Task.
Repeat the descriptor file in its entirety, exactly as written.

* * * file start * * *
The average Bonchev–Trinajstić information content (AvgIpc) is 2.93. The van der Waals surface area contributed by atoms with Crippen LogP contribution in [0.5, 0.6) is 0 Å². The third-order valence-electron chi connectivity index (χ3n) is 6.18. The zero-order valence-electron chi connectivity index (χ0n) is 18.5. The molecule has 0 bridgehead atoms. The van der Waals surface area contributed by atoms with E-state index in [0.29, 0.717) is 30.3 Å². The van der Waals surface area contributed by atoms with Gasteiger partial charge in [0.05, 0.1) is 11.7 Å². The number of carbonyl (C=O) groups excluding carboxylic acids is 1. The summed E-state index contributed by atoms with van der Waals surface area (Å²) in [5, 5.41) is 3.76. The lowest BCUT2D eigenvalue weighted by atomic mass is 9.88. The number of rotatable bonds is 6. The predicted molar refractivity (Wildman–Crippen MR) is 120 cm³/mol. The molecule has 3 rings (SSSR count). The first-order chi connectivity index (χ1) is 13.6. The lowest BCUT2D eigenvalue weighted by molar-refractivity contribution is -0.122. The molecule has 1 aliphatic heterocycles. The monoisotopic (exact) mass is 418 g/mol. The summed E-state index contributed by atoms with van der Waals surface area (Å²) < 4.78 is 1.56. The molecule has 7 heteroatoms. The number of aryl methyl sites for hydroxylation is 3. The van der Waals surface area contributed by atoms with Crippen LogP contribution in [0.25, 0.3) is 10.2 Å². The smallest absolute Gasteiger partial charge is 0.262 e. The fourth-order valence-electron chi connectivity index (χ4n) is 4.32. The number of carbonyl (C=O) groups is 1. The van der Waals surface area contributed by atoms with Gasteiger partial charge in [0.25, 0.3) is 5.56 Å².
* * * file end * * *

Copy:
The average Bonchev–Trinajstić information content (AvgIpc) is 2.93. The van der Waals surface area contributed by atoms with Crippen LogP contribution in [0.5, 0.6) is 0 Å². The third-order valence-electron chi connectivity index (χ3n) is 6.18. The zero-order valence-electron chi connectivity index (χ0n) is 18.5. The molecule has 0 bridgehead atoms. The van der Waals surface area contributed by atoms with E-state index in [0.29, 0.717) is 30.3 Å². The van der Waals surface area contributed by atoms with Gasteiger partial charge in [0.05, 0.1) is 11.7 Å². The number of carbonyl (C=O) groups excluding carboxylic acids is 1. The summed E-state index contributed by atoms with van der Waals surface area (Å²) in [5, 5.41) is 3.76. The lowest BCUT2D eigenvalue weighted by atomic mass is 9.88. The number of rotatable bonds is 6. The predicted molar refractivity (Wildman–Crippen MR) is 120 cm³/mol. The molecule has 3 rings (SSSR count). The first-order chi connectivity index (χ1) is 13.6. The lowest BCUT2D eigenvalue weighted by molar-refractivity contribution is -0.122. The molecule has 1 aliphatic heterocycles. The monoisotopic (exact) mass is 418 g/mol. The summed E-state index contributed by atoms with van der Waals surface area (Å²) < 4.78 is 1.56. The molecule has 7 heteroatoms. The number of aryl methyl sites for hydroxylation is 3. The van der Waals surface area contributed by atoms with Crippen LogP contribution in [0.25, 0.3) is 10.2 Å². The smallest absolute Gasteiger partial charge is 0.262 e. The fourth-order valence-electron chi connectivity index (χ4n) is 4.32. The number of carbonyl (C=O) groups is 1. The van der Waals surface area contributed by atoms with Gasteiger partial charge in [0.25, 0.3) is 5.56 Å².